There is a bright spot however, and it’s DJ Moore. Despite a second-year quarterback with little work in his rookie year tossing the rock, Moore managed a top ten performance in receiving yards. Moore is sure handed and can break a big one, but they’re few and far between. When looking for a #2 or #3 fantasy wide receiver, volume is the key. Moore was targeted 10 or more times in 8 games last season with another 3 between 8 and 9. He is the incumbent go to receiver in Carolina and the addition of Robby Anderson won’t change that.
Jamison Crowder – New York Jets
If there was silver lining in the anemic Jets offense this season, it was Jamison Crowder. As a shifty over the middle dink and dunk slot receiver, Crowder lead the team in receptions, targets (19th in the league), receiving yards and TD catches.
The one sticking point is the 10.7 yards per catch average which only proves he is volume-based fantasy receiver. The exchange of Robby Anderson for Breshad Perriman is wash when it comes to Crowder. A guy who is on a team perpetually playing from behind, and high in targets, warrants a look as an under the radar #3 WR.
Chase Claypool – Pittsburgh Steelers
Rarely do rookie wide receivers have a major impact on their team let alone in the fantasy world, but Chase Claypool may be one of the exceptions this season. Claypool has the size of a tight end at 6’4” 238-pounds and the speed of a deep threat wide receiver with 4.42 40 speed. He’s able to catch balls in many locations and awkward angles.
Post catch it gets even better with aggressiveness and power which requires multiple tacklers to bring him down. Claypool’s success depends on the health of Ben Roethlisberger, but I’d expect Claypool to be lined up opposite Smith-Schuster day one with a quarterback who loves to throw deep.
Robert Woods – Los Angeles Rams
Now that Brandin Cooks is out of the picture, Robert Woods becomes the teams clear #2 wide receiver, although statistically speaking, he surpassed Cooks two years ago. Like his counterpart Cooper Kupp, Woods has very reliable hands and runs the veteran route that leaves defensive backs spinning in circles.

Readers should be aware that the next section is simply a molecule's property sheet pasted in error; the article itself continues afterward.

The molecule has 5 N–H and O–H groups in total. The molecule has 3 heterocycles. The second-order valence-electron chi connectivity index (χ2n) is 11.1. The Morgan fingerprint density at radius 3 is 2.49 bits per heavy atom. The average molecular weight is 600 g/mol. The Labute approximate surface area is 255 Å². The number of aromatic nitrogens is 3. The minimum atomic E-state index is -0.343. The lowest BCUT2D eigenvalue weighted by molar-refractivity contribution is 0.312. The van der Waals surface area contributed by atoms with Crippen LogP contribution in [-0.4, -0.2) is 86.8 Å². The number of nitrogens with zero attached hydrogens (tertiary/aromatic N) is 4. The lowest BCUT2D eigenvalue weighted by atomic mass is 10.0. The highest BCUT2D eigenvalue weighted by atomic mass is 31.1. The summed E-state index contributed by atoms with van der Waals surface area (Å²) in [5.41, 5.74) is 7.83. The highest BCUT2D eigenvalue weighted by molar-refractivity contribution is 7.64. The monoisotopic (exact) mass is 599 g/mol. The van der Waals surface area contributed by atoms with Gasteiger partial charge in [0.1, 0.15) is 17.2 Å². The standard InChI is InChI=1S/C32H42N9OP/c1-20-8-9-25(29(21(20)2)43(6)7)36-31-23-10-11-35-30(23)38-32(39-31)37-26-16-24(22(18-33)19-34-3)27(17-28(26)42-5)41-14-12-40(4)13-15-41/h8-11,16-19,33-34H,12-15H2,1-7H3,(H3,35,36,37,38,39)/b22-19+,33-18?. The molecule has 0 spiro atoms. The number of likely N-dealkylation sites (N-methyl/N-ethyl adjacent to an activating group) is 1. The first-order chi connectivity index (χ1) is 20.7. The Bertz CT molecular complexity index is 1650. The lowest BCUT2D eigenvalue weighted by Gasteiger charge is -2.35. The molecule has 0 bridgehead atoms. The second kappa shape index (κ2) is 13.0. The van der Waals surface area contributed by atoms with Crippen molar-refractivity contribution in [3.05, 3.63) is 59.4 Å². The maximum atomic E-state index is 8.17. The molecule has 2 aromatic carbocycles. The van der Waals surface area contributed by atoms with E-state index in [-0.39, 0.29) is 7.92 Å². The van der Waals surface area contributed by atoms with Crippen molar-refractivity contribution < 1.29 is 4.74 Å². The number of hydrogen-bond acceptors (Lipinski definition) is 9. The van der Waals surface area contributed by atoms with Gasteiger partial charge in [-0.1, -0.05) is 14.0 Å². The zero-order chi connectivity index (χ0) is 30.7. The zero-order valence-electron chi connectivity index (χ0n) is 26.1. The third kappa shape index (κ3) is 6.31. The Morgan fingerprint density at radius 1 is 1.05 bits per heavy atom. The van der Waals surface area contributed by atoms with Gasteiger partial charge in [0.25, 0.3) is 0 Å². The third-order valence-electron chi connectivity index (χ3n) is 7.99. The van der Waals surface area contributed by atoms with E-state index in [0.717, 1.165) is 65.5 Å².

Woods had only 4 drops last season and followed up his 2018 1,000-yard season with another in 2019. Kupp is monopolizing the TD’s but Woods had 5 and 6 respectively in his first two seasons in LA. Woods is a solid #2 fantasy receiver on a team that passes the ball 60% of the time.
Justin Jefferson – Minnesota Vikings
The Vikings swiftly addressed the gap at the #2 wide receiver by selecting Justin Jefferson in the first round of the 2020 NFL draft. Jackson comes out of LSU and reaped the benefits of a miraculous Joe Burrow season. He finished his college career with 1,540 receiving yards and 18 TD’s in his final season. Physically speaking, Jefferson has the build at 6’1” 202 pounds, to survive an NFL beating. Jackson should start immediately opposite Adam Thielen and has a good chance by mid-season to be a viable #3 fantasy receiver.
Sammy Watkins – Kansas City Chiefs
Watkins lit the waiver wire on fire after his huge week one game where he raked in 198 yards and 3 TD’s. Happy days are here again was tune everyone who got to the wire first was singing. By mid-season, fantasy managers were singing the blues and if you clung to hope that Watkins would explode one last time for your fantasy playoff push, you instead found yourself weeping in your recliner screaming why! After the dust cleared, Watkins first game account for 30% of his total receiving yards and the only scores of the year.
So how do we evaluate 2020 expectations? All hope is not lost. Watkins can still turn on the burners and beat defensive backs with speed and a quick hitch to get them turned around. By then the ball has arrived and he’s off to the races. He was targeted 79 more times after week one so it’s not like he wasn’t involved in the offense. His 54% reception to target conversion rate is less than desirable but he’s still the #2 WR for a team that will likely spread around about 5,000 yards.
The challenge is the best tight end in football and Tyreek Hill snagging half of those. Mecole Hardman and Demarcus Robinson are very capable as the #3 and #4 receivers, who combined for another 1,000 yards last season. If distribution plays out in a similar fashion as last year that leaves about 1,500 yards up for grabs. If running backs eat up about 500 yards (the Chiefs are not a huge screen team) that leaves 800-1,000 yards that could go Watkins way. He’s a stretch as a #2 WR but a worth a roster spot as your #3.